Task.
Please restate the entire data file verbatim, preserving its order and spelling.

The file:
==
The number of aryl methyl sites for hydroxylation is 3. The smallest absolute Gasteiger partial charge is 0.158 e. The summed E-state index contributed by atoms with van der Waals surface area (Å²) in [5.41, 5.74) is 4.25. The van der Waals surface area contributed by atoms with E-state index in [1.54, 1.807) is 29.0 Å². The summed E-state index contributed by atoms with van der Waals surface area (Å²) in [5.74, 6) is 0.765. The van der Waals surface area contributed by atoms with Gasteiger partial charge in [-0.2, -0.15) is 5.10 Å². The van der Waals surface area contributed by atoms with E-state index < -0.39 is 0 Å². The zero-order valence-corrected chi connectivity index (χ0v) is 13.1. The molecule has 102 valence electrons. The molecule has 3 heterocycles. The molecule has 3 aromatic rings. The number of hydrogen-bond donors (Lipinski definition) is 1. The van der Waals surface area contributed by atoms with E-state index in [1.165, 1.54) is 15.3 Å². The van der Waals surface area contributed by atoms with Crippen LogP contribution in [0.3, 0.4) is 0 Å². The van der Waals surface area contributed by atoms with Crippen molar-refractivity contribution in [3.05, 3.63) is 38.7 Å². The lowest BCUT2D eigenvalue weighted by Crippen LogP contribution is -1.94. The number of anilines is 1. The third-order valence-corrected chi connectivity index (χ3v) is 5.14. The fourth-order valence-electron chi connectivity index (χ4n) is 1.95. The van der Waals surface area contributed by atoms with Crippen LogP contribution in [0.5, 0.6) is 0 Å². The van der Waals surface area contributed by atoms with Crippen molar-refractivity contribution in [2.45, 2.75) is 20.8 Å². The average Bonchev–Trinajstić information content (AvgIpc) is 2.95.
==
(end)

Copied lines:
The number of aryl methyl sites for hydroxylation is 3. The smallest absolute Gasteiger partial charge is 0.158 e. The summed E-state index contributed by atoms with van der Waals surface area (Å²) in [5.41, 5.74) is 4.25. The van der Waals surface area contributed by atoms with E-state index in [1.54, 1.807) is 29.0 Å². The summed E-state index contributed by atoms with van der Waals surface area (Å²) in [5.74, 6) is 0.765. The van der Waals surface area contributed by atoms with Gasteiger partial charge in [-0.2, -0.15) is 5.10 Å². The van der Waals surface area contributed by atoms with E-state index < -0.39 is 0 Å². The zero-order valence-corrected chi connectivity index (χ0v) is 13.1. The molecule has 102 valence electrons. The molecule has 3 heterocycles. The molecule has 3 aromatic rings. The number of hydrogen-bond donors (Lipinski definition) is 1. The van der Waals surface area contributed by atoms with E-state index in [1.165, 1.54) is 15.3 Å². The van der Waals surface area contributed by atoms with Crippen LogP contribution in [0.3, 0.4) is 0 Å². The van der Waals surface area contributed by atoms with Crippen molar-refractivity contribution in [3.05, 3.63) is 38.7 Å². The lowest BCUT2D eigenvalue weighted by Crippen LogP contribution is -1.94. The number of anilines is 1. The third-order valence-corrected chi connectivity index (χ3v) is 5.14. The fourth-order valence-electron chi connectivity index (χ4n) is 1.95. The van der Waals surface area contributed by atoms with Crippen LogP contribution in [0.5, 0.6) is 0 Å². The van der Waals surface area contributed by atoms with Crippen molar-refractivity contribution in [2.45, 2.75) is 20.8 Å². The average Bonchev–Trinajstić information content (AvgIpc) is 2.95.